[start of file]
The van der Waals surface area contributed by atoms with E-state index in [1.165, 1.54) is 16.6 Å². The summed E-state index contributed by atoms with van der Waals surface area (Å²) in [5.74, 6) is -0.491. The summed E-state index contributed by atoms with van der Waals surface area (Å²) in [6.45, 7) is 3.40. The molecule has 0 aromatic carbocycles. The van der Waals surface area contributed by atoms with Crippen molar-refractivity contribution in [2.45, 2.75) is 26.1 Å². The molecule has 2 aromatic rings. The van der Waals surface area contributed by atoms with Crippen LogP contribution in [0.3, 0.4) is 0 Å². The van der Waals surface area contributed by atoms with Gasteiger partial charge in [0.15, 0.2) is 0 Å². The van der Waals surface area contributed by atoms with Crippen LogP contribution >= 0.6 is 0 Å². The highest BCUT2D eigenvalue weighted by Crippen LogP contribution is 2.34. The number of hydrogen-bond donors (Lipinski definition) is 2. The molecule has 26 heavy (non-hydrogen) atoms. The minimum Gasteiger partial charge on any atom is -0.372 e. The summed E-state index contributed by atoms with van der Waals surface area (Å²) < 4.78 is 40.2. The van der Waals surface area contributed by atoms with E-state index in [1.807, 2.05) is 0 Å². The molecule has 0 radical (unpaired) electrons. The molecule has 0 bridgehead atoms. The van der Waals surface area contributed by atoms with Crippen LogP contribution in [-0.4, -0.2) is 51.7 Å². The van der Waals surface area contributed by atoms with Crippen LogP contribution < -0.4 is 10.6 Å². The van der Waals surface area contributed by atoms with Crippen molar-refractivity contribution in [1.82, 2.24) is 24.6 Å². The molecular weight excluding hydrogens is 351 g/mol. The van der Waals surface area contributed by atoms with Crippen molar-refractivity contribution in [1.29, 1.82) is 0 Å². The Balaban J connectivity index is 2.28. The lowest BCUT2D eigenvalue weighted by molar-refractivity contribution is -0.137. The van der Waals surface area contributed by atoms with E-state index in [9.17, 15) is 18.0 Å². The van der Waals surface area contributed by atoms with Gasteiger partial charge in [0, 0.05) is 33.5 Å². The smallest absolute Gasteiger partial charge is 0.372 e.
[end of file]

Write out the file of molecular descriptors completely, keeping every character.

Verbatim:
The van der Waals surface area contributed by atoms with E-state index in [1.165, 1.54) is 16.6 Å². The summed E-state index contributed by atoms with van der Waals surface area (Å²) in [5.74, 6) is -0.491. The summed E-state index contributed by atoms with van der Waals surface area (Å²) in [6.45, 7) is 3.40. The molecule has 0 aromatic carbocycles. The van der Waals surface area contributed by atoms with Crippen molar-refractivity contribution in [2.45, 2.75) is 26.1 Å². The molecule has 2 aromatic rings. The van der Waals surface area contributed by atoms with Crippen LogP contribution in [0.3, 0.4) is 0 Å². The van der Waals surface area contributed by atoms with Gasteiger partial charge in [0.15, 0.2) is 0 Å². The van der Waals surface area contributed by atoms with Crippen LogP contribution >= 0.6 is 0 Å². The highest BCUT2D eigenvalue weighted by Crippen LogP contribution is 2.34. The number of hydrogen-bond donors (Lipinski definition) is 2. The molecule has 26 heavy (non-hydrogen) atoms. The minimum Gasteiger partial charge on any atom is -0.372 e. The summed E-state index contributed by atoms with van der Waals surface area (Å²) < 4.78 is 40.2. The van der Waals surface area contributed by atoms with E-state index in [1.807, 2.05) is 0 Å². The molecule has 0 radical (unpaired) electrons. The molecule has 0 bridgehead atoms. The van der Waals surface area contributed by atoms with Crippen LogP contribution in [-0.4, -0.2) is 51.7 Å². The van der Waals surface area contributed by atoms with Crippen LogP contribution < -0.4 is 10.6 Å². The van der Waals surface area contributed by atoms with Crippen molar-refractivity contribution in [1.82, 2.24) is 24.6 Å². The molecular weight excluding hydrogens is 351 g/mol. The van der Waals surface area contributed by atoms with Crippen molar-refractivity contribution in [1.29, 1.82) is 0 Å². The Balaban J connectivity index is 2.28. The lowest BCUT2D eigenvalue weighted by molar-refractivity contribution is -0.137. The van der Waals surface area contributed by atoms with E-state index in [9.17, 15) is 18.0 Å². The van der Waals surface area contributed by atoms with Gasteiger partial charge in [0, 0.05) is 33.5 Å². The smallest absolute Gasteiger partial charge is 0.372 e.